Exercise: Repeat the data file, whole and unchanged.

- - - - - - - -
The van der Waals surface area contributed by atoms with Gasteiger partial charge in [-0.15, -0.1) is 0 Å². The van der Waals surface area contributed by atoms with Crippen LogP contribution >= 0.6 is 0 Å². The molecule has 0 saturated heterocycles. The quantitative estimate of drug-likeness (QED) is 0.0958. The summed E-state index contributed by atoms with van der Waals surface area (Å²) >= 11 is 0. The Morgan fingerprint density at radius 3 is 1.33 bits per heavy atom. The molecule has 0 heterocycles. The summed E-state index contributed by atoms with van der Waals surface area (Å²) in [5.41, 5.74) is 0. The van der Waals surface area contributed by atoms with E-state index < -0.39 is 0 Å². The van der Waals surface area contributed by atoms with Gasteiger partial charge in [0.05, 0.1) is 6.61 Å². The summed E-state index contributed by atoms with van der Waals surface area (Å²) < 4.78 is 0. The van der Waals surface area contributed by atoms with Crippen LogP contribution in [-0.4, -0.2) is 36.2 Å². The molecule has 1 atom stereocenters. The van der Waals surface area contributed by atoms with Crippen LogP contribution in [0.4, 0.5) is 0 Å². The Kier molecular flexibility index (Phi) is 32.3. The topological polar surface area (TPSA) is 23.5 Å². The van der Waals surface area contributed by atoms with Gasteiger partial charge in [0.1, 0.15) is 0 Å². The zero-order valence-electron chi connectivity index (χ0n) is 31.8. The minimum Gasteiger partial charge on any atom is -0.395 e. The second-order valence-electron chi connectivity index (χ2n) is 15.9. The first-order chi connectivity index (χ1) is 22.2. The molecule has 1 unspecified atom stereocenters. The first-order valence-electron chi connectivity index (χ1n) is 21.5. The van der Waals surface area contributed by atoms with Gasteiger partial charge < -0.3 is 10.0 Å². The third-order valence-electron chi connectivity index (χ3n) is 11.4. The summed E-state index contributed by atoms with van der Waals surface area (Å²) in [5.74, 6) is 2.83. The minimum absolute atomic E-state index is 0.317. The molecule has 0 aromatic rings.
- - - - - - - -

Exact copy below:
The van der Waals surface area contributed by atoms with Gasteiger partial charge in [-0.15, -0.1) is 0 Å². The van der Waals surface area contributed by atoms with Crippen LogP contribution >= 0.6 is 0 Å². The molecule has 0 saturated heterocycles. The quantitative estimate of drug-likeness (QED) is 0.0958. The summed E-state index contributed by atoms with van der Waals surface area (Å²) >= 11 is 0. The Morgan fingerprint density at radius 3 is 1.33 bits per heavy atom. The molecule has 0 heterocycles. The summed E-state index contributed by atoms with van der Waals surface area (Å²) in [5.41, 5.74) is 0. The van der Waals surface area contributed by atoms with E-state index < -0.39 is 0 Å². The van der Waals surface area contributed by atoms with Gasteiger partial charge in [0.05, 0.1) is 6.61 Å². The summed E-state index contributed by atoms with van der Waals surface area (Å²) < 4.78 is 0. The van der Waals surface area contributed by atoms with Crippen LogP contribution in [-0.4, -0.2) is 36.2 Å². The molecule has 1 atom stereocenters. The van der Waals surface area contributed by atoms with Crippen LogP contribution in [0.4, 0.5) is 0 Å². The Kier molecular flexibility index (Phi) is 32.3. The topological polar surface area (TPSA) is 23.5 Å². The van der Waals surface area contributed by atoms with Gasteiger partial charge in [0.1, 0.15) is 0 Å². The zero-order valence-electron chi connectivity index (χ0n) is 31.8. The minimum Gasteiger partial charge on any atom is -0.395 e. The second-order valence-electron chi connectivity index (χ2n) is 15.9. The first-order chi connectivity index (χ1) is 22.2. The molecule has 1 unspecified atom stereocenters. The first-order valence-electron chi connectivity index (χ1n) is 21.5. The van der Waals surface area contributed by atoms with Gasteiger partial charge < -0.3 is 10.0 Å². The third-order valence-electron chi connectivity index (χ3n) is 11.4. The summed E-state index contributed by atoms with van der Waals surface area (Å²) in [5.74, 6) is 2.83. The minimum absolute atomic E-state index is 0.317. The molecule has 0 aromatic rings.